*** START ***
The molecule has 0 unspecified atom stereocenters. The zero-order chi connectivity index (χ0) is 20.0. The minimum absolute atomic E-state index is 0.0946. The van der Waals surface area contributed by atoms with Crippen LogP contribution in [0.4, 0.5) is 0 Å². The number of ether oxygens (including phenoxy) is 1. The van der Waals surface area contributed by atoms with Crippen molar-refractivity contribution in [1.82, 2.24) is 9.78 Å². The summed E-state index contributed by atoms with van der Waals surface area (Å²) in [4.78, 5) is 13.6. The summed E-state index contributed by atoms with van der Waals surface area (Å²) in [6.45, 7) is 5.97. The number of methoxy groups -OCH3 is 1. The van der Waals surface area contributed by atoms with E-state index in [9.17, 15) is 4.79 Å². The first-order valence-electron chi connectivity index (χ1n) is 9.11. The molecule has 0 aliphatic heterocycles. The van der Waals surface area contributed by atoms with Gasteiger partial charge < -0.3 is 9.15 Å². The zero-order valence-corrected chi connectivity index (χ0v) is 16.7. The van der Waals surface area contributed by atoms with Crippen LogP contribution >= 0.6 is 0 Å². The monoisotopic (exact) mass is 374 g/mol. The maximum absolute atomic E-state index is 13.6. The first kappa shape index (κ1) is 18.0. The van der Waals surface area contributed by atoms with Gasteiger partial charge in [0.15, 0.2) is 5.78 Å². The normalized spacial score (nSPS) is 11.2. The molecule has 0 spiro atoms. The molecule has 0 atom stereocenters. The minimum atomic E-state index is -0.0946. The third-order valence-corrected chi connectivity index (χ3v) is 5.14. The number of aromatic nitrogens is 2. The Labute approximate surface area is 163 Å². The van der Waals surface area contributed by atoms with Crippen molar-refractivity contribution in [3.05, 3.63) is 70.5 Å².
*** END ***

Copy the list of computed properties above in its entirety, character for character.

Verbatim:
The molecule has 0 unspecified atom stereocenters. The zero-order chi connectivity index (χ0) is 20.0. The minimum absolute atomic E-state index is 0.0946. The van der Waals surface area contributed by atoms with Crippen LogP contribution in [0.4, 0.5) is 0 Å². The number of ether oxygens (including phenoxy) is 1. The van der Waals surface area contributed by atoms with Crippen molar-refractivity contribution in [1.82, 2.24) is 9.78 Å². The summed E-state index contributed by atoms with van der Waals surface area (Å²) in [4.78, 5) is 13.6. The summed E-state index contributed by atoms with van der Waals surface area (Å²) in [6.45, 7) is 5.97. The number of methoxy groups -OCH3 is 1. The van der Waals surface area contributed by atoms with E-state index in [9.17, 15) is 4.79 Å². The first-order valence-electron chi connectivity index (χ1n) is 9.11. The molecule has 0 aliphatic heterocycles. The van der Waals surface area contributed by atoms with Gasteiger partial charge < -0.3 is 9.15 Å². The zero-order valence-corrected chi connectivity index (χ0v) is 16.7. The van der Waals surface area contributed by atoms with Crippen LogP contribution >= 0.6 is 0 Å². The monoisotopic (exact) mass is 374 g/mol. The maximum absolute atomic E-state index is 13.6. The first kappa shape index (κ1) is 18.0. The van der Waals surface area contributed by atoms with Gasteiger partial charge in [0.15, 0.2) is 5.78 Å². The normalized spacial score (nSPS) is 11.2. The molecule has 0 spiro atoms. The molecule has 0 atom stereocenters. The minimum atomic E-state index is -0.0946. The third-order valence-corrected chi connectivity index (χ3v) is 5.14. The number of aromatic nitrogens is 2. The Labute approximate surface area is 163 Å². The van der Waals surface area contributed by atoms with Crippen molar-refractivity contribution in [3.05, 3.63) is 70.5 Å².